'Tribune' Is Gone -- but Scripps Still Sharing Profits in Albuquerque
Fitzgerald, Mark, Editor & Publisher
With the folding of the Albuquerque Tribune Saturday and the end of the nation's oldest joint operating agreement (JOA), E.W. Scripps no longer publishes a paper in the city -- but that doesn't mean it will no longer profit from a newspaper there.
In a Securities and Exchange Commission (SEC) filing that received almost no attention outside of Albuquerque, Scripps disclosed that it will continue to share profits from the Albuquerque Journal, even though it no longer is in a JOA with the Journal's parent company, the family-owned Journal Publishing Company.
In an earnings announcement and an SEC filing last October, Scripps disclosed that it had reached an agreement with Journal Publishing to retain its approximately 40% stake in Albuquerque Publishing Company, G.P., the business unit that had been the JOA for the Journal and the Tribune.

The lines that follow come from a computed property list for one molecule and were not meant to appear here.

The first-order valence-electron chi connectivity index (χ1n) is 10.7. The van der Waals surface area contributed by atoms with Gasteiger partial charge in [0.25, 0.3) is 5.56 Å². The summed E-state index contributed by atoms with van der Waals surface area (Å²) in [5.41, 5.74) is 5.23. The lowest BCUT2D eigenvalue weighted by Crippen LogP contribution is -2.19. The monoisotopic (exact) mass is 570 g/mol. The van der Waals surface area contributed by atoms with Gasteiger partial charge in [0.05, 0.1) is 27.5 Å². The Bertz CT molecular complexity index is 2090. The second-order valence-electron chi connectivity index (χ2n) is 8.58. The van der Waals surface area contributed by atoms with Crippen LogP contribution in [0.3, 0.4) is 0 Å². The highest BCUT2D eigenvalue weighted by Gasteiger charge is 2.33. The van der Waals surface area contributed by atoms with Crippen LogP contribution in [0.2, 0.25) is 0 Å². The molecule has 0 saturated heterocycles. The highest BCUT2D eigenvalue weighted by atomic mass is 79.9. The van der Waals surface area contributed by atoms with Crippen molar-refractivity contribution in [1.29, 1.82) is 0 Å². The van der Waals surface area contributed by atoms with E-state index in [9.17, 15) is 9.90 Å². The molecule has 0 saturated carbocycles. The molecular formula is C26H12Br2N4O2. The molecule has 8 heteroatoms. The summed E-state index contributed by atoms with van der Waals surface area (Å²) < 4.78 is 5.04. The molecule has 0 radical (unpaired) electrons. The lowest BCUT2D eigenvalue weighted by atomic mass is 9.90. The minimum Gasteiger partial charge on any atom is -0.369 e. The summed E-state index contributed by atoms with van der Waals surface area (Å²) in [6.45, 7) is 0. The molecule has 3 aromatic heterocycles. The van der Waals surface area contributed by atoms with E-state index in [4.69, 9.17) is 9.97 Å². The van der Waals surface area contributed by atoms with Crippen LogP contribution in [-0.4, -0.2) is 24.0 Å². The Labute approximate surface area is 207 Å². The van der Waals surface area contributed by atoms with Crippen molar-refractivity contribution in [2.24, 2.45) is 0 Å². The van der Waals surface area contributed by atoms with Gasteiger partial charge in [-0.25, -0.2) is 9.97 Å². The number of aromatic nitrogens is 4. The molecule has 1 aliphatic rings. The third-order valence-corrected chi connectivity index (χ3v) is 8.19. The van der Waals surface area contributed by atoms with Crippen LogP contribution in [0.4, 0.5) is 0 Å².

"The Partnership will direct and manage the operations of the continuing Journal newspaper and we will receive a share of the Partnerships' profits commensurate with our residual interest," Scripps said in the 8K report.
And while the JOA had an expiration date in 2022, this arrangement is apparently open-ended.
The agreement appears to be unique in the history of discontinued JOAs. Perhaps the closest parallel was the deal struck between Newhouse Newspapers and Pulitzer Inc. in 1983 when Newhouse announced it was closing the St. Louis Globe-Democrat, but would continue to be a 50% owner of the JOA that also published Pulitzer's St. Louis Post-Dispatch. That agreement had provisions that could have extended the Newhouse profit participation into the 22nd century, but in 2001, Pulitzer made a one-time payment of $306 million to buy out all but 5% of Newhouse's stake. …